Lira slides after Trump threatens Turkey’s economy
The Turkish lira slid against the dollar after U.S. President Donald Trump warned Turkey of economic devastation should it attack Kurdish fighters across the border in Syria.
The lira dropped 1.5 percent to 5.53 per dollar at 10:45 a.m. in Istanbul. The main BIST-100 share index declined 1 percent to 90,817 points.
“Starting the long overdue pull-out from Syria while hitting the little remaining ISIS territorial caliphate hard, and from many directions,” Trump said late on Sunday in comments on Twitter. “Will devastate Turkey economically if they hit Kurds. Create 20 mile safe zone....”
Political tensions with the United States last year over a Turkish invasion of Syria’s Afrin city and Turkey’s imprisonment of a U.S. pastor, which resulted in economic sanctions, helped send the lira into a nose-dive. The currency hit a record low of 7.22 per dollar in August. It lost almost a third of its value by December and the decline has continued this year.
Trump announced an immediate U.S. withdrawal from Syria last month after Turkish President Recep Tayyip Erdoğan told him by telephone that Turkey could take over the fight against Islamic State (ISIS). But Trump has since signalled that the United States will keep troops in the country so long as the threat from ISIS remains.
Erdoğan has ratcheted up tensions with Washington by threatening a full-scale invasion to tackle Kurdish militia. Turkey says the Kurdish People’s Protection Forces (YPG), which is allied with the United States in fighting ISIS, and its political wing are terrorists aligned with the Kurdistan Workers’ Party (PKK). Ankara has fought a three-decade war against the PKK at the cost of about 40,000 lives, most of them Kurdish.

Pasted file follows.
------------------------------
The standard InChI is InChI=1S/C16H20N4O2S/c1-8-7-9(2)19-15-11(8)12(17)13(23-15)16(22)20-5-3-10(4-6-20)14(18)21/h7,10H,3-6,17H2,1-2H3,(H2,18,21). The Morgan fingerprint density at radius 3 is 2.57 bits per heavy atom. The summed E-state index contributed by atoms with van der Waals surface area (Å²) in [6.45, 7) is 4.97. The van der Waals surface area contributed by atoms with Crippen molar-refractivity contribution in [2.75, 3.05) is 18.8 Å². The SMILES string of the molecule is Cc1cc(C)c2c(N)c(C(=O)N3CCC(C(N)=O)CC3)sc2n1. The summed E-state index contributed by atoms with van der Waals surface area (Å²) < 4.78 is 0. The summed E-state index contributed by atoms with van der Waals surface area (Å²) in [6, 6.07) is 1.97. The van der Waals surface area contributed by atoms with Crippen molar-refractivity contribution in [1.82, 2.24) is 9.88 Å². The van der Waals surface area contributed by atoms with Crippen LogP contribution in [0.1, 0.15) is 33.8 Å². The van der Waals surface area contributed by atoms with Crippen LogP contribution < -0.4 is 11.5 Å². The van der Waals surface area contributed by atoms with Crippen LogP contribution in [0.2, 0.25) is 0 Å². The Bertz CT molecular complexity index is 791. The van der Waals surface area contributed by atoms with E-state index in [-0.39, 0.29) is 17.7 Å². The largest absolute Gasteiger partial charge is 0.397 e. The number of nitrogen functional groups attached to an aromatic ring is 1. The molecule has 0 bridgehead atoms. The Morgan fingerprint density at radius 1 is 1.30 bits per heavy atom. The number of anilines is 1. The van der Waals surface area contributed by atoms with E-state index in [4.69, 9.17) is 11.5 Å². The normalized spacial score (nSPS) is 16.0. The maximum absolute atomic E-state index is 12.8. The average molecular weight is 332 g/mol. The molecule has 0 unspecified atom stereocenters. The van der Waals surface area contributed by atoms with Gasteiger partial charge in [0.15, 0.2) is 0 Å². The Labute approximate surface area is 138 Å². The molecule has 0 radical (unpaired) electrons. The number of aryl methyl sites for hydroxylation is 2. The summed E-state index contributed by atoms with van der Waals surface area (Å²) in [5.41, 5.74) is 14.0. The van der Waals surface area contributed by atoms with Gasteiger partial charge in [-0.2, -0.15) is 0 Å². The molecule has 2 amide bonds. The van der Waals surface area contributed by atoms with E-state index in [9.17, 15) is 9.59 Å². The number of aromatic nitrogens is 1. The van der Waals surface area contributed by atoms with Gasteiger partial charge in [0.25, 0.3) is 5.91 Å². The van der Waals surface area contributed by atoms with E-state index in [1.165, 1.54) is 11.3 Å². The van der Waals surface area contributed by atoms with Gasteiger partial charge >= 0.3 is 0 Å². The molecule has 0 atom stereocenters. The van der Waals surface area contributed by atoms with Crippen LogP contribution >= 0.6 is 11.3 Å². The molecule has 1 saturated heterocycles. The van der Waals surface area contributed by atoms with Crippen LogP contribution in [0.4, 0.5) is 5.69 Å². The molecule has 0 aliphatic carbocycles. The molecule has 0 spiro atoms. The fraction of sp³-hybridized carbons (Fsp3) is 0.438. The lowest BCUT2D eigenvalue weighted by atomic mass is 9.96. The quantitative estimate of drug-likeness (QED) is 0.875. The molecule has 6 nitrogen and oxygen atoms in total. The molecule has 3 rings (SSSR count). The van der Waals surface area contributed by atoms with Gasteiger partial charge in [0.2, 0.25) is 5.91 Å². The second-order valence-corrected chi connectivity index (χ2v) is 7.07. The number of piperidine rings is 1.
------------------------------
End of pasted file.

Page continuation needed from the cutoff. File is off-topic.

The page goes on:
Last week, Erdoğan refused to meet with U.S. National Security Advisor John Bolton during his visit to Ankara. Instead, Bolton met with Erdoğan’s advisor and spokesman Ibrahim Kalın. Bolton said Turkey should coordinate fully with the United States on any military action it was planning.
“Terrorists can’t be your partners & allies,” Kalın said on Monday. “Turkey expects the U.S. to honour our strategic partnership and doesn’t want it to be shadowed by terrorist propaganda.”
The Kurds have taken control of large swathes of northern Syria during the country’s civil war. The YPG are headquartered in the province of Manbij, where U.S. forces are also based.
The PKK is recognised as a terrorist organisation by the United States and the European Union.